The News Tribune reported (12-10) on another “insider attack” in Afghanistan – an attack by “Afghan” troops or police on U.S. or other NATO forces. American media fail the public by not distinguishing among “Afghans.”
Pashtuns represent 42 to 45 percent of Afghanistan’s population, occupy most of southern Afghanistan, comprise nearly all of the Afghan Taliban, and dominate the production and sale of opium and heroin. NATO forces are killing Pashtuns, almost exclusively. It might not be surprising, then, that Pashtuns recruited as trainees for the “national” army or the “national” police sometimes turn their guns on their trainers.
Perhaps it is madness for NATO to recruit any Pashtuns at all, but we the public don’t know this for certain since it is never reported whether Pashtuns or other Afghans are responsible for “insider attacks.” How could Americans have understood the Iraq war if the media had referred only to “Iraqis” and never to “Sunnis,” “Shiites” and “Kurds”?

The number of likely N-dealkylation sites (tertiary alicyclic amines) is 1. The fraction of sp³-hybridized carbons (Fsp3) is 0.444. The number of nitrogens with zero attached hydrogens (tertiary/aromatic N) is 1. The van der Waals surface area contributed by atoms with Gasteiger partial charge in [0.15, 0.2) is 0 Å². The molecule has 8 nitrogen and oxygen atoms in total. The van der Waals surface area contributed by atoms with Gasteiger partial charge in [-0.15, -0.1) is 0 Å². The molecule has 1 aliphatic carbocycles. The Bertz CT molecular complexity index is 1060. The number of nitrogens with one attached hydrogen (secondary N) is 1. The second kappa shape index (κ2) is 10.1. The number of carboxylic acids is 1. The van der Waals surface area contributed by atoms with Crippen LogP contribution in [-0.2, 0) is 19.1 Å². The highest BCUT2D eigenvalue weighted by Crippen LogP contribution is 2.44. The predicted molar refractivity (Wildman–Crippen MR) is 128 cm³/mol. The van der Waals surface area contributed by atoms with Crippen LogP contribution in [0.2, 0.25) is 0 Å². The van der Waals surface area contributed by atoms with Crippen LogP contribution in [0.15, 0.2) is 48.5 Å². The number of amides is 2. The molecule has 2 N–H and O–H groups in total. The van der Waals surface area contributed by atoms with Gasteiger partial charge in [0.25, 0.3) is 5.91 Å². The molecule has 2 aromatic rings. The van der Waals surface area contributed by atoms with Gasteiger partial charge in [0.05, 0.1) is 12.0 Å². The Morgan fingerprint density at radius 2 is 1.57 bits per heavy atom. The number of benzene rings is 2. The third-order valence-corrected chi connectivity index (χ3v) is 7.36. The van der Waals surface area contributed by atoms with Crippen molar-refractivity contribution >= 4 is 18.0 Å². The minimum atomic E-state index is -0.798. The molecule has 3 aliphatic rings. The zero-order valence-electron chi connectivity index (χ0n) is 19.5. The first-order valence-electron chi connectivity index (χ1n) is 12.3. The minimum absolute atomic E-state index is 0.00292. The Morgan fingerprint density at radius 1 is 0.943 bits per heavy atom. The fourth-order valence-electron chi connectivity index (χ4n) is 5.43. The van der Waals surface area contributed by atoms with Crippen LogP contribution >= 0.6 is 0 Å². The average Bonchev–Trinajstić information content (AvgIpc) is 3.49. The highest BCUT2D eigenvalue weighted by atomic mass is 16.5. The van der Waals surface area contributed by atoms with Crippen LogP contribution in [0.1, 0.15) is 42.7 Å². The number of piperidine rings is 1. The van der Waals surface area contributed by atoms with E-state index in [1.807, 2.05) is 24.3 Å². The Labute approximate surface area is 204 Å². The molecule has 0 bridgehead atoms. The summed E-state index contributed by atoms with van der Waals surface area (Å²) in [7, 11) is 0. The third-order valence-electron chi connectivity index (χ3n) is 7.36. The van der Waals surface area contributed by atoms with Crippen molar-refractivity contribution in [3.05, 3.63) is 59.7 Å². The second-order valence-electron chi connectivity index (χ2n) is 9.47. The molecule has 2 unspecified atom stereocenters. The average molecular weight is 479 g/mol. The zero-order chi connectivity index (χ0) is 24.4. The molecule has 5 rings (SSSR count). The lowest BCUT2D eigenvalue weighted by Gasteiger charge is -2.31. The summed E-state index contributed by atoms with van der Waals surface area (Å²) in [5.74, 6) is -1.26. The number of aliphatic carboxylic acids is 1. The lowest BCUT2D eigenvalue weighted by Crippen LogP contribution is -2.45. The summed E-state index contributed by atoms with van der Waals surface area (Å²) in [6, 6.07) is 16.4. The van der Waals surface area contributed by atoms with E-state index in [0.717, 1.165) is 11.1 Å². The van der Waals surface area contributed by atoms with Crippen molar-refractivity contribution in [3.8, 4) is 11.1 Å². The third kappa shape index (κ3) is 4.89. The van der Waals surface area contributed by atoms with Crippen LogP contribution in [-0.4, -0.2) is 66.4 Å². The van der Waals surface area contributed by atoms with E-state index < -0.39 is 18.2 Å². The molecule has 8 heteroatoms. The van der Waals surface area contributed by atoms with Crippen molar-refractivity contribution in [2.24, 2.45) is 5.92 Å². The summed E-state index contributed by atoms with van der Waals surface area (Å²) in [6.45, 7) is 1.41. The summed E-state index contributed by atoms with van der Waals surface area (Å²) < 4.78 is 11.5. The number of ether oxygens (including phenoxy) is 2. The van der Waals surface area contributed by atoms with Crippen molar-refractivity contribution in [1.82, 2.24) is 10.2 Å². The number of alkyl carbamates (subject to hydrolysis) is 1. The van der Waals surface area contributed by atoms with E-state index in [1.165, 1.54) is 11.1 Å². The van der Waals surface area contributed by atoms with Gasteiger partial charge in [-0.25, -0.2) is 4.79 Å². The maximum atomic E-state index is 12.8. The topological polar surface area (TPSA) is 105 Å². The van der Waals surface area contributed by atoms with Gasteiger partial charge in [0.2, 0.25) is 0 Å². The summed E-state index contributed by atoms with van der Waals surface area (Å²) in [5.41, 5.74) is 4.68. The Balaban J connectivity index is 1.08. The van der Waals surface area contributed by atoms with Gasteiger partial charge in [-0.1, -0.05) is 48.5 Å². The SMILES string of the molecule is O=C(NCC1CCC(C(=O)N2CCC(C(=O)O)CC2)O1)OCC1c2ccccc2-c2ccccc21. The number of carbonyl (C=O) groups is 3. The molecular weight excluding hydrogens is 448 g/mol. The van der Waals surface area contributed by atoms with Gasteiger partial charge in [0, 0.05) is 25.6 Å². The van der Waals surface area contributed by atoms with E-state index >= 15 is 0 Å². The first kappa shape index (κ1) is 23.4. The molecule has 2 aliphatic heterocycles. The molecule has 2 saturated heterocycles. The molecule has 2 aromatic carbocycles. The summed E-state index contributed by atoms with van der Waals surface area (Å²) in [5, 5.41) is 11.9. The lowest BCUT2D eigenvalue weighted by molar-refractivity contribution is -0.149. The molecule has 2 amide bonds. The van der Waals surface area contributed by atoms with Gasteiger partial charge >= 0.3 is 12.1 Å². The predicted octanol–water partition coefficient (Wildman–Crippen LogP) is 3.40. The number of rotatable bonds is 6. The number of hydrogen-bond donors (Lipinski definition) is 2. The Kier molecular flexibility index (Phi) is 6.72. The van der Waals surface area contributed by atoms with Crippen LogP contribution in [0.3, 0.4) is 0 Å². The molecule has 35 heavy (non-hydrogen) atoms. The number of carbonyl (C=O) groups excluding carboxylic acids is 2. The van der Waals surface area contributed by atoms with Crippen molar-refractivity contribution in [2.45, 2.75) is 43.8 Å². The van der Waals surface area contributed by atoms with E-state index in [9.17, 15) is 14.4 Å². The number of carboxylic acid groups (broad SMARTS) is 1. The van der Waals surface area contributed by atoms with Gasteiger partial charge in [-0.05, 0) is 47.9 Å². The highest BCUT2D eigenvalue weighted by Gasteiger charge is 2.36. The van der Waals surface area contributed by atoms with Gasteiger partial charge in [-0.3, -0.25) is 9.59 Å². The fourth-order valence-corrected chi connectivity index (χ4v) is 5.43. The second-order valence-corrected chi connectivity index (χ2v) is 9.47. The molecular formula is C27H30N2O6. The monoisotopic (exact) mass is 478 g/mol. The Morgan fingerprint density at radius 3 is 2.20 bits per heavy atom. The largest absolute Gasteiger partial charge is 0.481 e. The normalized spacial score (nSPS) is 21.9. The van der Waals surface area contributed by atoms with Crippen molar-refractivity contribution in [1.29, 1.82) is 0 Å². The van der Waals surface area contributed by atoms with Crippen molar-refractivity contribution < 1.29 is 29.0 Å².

The successful part of the war in Afghanistan was in late 2001 when a group of U.S. Special Forces and several CIA agents worked with the Northern Alliance comprised of Tajik, Uzbek and Hazara militias. No Pashtuns.
At that point in time, the U.S. and its NATO allies could have rather easily pacified the entire northern half of Afghanistan (where few Pashtuns live). Instead, two U.S. administrations have insisted on “national” goals in Afghanistan – very difficult to accomplish and ultimately probably not sustainable.